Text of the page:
Mixed bathing is the sharing of a poolbeach or other place by swimmers of both sexes. Mixed bathing usually refers to swimming or other water-based recreational activities in public or semi-public facilities, such as hotel or holiday resort pool, in a non- sex segregated environment. In ancient Romemixed bathing at public facilities was prohibited at various periods, while commonplace at others.
Mixed-gender bathing has a long and rich history in Japan, but it is also difficult to find English information on many of them because they are rather traditional. Fortunately, GaijinPot Travel and GaijinPot Blog have guides and listings of where to find a natural hot spring where men and women can bathe together. Some places are mystical hot springs outside in caves or rivers, others are simply private baths you can rent out, which are certainly not your traditional mixed-gender onsen but do offer a more intimate onsen experience.
A common problem foreigners run into while in Japan is not knowing the endless cultural rules and taboos. In particular, I have had many questions and concerns about konyoku onsenor mixed-gender hot spring, bathing etiquette. The concept of a konyoku onsen may sound like a cultural taboo itself, but it has a long history that is often overlooked.
Nothing new about being told off, as even liberal Berlin, to which I recently moved, is full of baffling rules. For the Germans, this is as normal as a trip to the supermarket. As in Scandinavia, saunas are revered here for their relaxing effects, circulatory benefits and power to make you sweat a pint in 10 minutes.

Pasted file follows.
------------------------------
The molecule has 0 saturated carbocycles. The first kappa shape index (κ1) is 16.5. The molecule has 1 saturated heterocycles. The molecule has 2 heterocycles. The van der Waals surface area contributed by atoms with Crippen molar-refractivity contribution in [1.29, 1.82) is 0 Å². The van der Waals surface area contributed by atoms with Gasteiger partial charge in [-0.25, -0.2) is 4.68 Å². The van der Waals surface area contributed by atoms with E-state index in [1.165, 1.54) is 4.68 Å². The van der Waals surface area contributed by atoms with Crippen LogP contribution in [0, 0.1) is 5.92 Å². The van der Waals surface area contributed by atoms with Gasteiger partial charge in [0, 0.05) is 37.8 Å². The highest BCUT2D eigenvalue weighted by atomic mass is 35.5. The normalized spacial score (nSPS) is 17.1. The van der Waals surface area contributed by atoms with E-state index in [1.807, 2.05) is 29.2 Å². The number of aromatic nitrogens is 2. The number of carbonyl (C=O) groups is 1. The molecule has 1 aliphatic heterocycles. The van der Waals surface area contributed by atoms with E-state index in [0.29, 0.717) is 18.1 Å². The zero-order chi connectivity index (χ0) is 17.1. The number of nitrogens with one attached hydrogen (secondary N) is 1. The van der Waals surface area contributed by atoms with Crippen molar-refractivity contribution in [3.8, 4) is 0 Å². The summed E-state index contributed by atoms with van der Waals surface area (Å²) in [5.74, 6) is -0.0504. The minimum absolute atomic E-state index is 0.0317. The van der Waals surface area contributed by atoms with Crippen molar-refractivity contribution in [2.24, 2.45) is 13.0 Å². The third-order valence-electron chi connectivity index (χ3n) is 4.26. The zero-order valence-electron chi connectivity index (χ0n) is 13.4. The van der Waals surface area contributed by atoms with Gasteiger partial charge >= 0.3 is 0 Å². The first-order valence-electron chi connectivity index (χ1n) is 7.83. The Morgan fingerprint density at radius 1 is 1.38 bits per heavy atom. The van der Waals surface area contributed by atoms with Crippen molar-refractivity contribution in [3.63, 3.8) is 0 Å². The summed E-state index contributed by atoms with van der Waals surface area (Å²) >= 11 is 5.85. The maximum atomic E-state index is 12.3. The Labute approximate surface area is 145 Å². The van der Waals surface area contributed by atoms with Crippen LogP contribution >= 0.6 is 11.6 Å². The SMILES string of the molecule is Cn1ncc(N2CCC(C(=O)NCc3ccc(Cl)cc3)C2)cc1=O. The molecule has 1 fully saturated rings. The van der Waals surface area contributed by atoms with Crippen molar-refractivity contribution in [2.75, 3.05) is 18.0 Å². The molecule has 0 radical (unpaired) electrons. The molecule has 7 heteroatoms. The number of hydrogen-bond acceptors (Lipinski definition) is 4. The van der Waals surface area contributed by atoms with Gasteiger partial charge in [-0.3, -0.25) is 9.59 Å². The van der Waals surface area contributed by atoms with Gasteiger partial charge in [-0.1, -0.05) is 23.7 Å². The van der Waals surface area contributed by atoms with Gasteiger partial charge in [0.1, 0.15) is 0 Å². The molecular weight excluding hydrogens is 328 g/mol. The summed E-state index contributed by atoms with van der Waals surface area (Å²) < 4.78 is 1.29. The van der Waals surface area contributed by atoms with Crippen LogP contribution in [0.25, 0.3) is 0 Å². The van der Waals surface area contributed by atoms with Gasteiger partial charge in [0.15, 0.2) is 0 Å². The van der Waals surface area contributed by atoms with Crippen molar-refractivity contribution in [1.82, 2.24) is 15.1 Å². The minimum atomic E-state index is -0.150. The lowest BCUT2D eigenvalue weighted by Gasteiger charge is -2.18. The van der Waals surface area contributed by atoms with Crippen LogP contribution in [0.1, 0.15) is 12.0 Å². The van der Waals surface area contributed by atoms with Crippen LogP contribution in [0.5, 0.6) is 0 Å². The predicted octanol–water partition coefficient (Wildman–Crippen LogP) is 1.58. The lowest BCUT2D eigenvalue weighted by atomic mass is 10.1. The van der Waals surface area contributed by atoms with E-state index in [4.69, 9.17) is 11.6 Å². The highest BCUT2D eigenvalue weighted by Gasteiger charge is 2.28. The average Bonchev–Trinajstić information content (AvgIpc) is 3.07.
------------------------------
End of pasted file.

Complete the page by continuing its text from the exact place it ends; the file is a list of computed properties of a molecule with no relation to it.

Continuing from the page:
Fudo no Yu was a community bath, meaning anyone was free to use it, and until last year it was left unsupervised. It was also one of a dwindling number of onsen in the Kanto region that allow traditional mixed bathing, known in Japanese as konyoku. Although Fudo no Yu ended up reopening a couple of months later, any opportunity for licentiousness has been strictly curtailed.
Unisex changing rooms are more dangerous for women and girls than single-sex facilities, research by The Sunday Times shows. Gender-neutral changing is growing as councils seek to cut staff costs and cater to transgender people. At least two-thirds of all sex incidents in public pools and leisure centres, whether inside or in the grounds, happen in unisex changing areas.
The vast majority of reported sexual assaults at public swimming pools in the UK take place in unisex changing rooms, new statistics reveal. The data, obtained through a Freedom of Information request by the Sunday Timessuggests that unisex changing rooms are more dangerous for women and girls than single-sex facilities. Just under 90 per cent of complaints regarding changing room sexual assaults, voyeurism and harassment are about incidents in unisex facilities.
The term unisex public toiletsalso called gender-inclusivegender-neutral and mixed-sex or all-gender toilets, bathrooms or restroomsrefers to public toilets that are not separated by gender or sex. Unisex public toilets can benefit a range of people with or without special needs, for example people with disabilitiesthe elderly, and anyone who needs the help of someone of another gender or sex. They are also valuable for parents wishing to accompany one or more of their young children needing a toilet facility.
This open-minded attitude to the naked body started in the 19th century, when Scandinavian-style steam baths became popular; then, in the late 20th century nudity became widely accepted on beaches, in city parks and on walking trails. Recent years have seen a decline of nakedness in such outdoor settings, but the unadorned body is still the standard at bathhouses. Each bathhouse, generally containing the German word bad bath in its name, will have a clothed area centred on a swimming pool, much like any municipal fitness centre. In a separate area, accessible for an additional fee, will be a spa facility of saunas and heated pools.